Agenda Item 6: The Role of Universities in Developing Concept, Entrepreneurship and Human Resources in Islamic Microfinance
9.The Director for Islamic Economics and Development Studies (CIEDS) of Universitas Islam Indonesia (UII), Yogyakarta, Mr. Mohammad Bekti Hendrie Anto, underlined the importance of micro financing as a tool to alleviate poverty in developing countries, especially since around 70% of employment came from small businesses. He stated that currently the Government of Indonesia pays special attention to Islamic micro finance through supporting research in this field in universities as well as in other finance institutions. As the oldest university in Indonesia, the UII focuses on the development of the Islamic micro finance by conducting research in order to educate people and also to facilitate building a better micro finance system for the entire community. The presentation is attached as Annex IX.
Agenda Item 7: Country Presentation and Discussion on Islamic Microfinance: Malaysia and Turkey
10. The Malaysian presentation introduced country’s dual financial systems: the conventional system and the Sharia system. The Islamic micro finance in Malaysia aims at improving the economic well-being and the quality of life by actively promoting savings, investment, and the practice of financial management as well as providing the facilities. The presentation is attached as Annex X.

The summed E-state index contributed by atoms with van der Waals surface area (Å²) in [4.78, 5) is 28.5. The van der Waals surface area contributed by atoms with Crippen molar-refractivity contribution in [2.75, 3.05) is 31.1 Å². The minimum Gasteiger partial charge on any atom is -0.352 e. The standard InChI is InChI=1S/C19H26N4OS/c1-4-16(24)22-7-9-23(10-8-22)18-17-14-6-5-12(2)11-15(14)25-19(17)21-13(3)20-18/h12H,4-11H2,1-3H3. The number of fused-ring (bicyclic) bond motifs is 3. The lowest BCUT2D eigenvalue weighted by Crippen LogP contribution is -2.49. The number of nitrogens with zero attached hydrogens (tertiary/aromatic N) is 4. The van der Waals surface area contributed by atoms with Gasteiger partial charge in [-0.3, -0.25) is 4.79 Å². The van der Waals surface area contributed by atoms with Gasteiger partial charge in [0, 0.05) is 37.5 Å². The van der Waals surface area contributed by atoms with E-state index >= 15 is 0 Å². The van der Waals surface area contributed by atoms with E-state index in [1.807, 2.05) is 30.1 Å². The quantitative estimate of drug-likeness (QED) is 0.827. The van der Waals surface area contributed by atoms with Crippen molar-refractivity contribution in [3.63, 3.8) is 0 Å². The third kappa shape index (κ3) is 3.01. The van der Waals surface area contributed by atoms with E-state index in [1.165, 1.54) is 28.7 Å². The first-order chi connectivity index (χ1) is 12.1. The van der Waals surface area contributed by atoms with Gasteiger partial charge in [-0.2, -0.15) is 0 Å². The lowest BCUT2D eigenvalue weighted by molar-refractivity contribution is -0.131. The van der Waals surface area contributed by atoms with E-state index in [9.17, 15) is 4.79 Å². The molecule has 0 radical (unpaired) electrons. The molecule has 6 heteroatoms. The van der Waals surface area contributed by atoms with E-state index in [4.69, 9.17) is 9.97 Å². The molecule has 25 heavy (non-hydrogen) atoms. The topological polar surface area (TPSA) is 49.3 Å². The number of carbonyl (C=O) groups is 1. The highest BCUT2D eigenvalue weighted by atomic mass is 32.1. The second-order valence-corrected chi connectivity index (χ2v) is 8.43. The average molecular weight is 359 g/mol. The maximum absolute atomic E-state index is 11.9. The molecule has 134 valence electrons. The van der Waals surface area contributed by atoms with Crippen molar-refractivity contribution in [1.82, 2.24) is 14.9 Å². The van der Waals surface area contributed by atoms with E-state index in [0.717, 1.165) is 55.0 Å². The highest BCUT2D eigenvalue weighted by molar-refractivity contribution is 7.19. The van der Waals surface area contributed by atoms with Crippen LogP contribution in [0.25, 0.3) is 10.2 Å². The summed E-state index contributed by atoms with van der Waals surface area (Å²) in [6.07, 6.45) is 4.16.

11. The Turkish presentation informed that the Islamic banking system has been implemented in Turkey since 1980s and it is still growing. At the beginning, the focus was to develop the money market in short-term loans. Moreover, micro finance in Turkey has been expanding also due to the trend of economic growth and growing general prosperity. The presentation is attached as Annex XI.
Agenda Item 8: Government’s Policy and Regulatory Framework in Supporting Islamic Micro Finance Development
12. The Deputy Minister for Financing Affairs, Ministry of Cooperative and Small Medium Enterprises (MCSMEs), Dr. Ir. Pariaman Sinaga, highlighted the current status of cooperatives and SMEs in Indonesia. He stated that in order to achieve prosperity, economic opportunities need to be provided widely to the entire community, especially to the poorer segments of the society. Government support is essential through the management training, promoting ways of entrepreneurship as well as assisting in technical skills. The presentation is attached as Annex XII.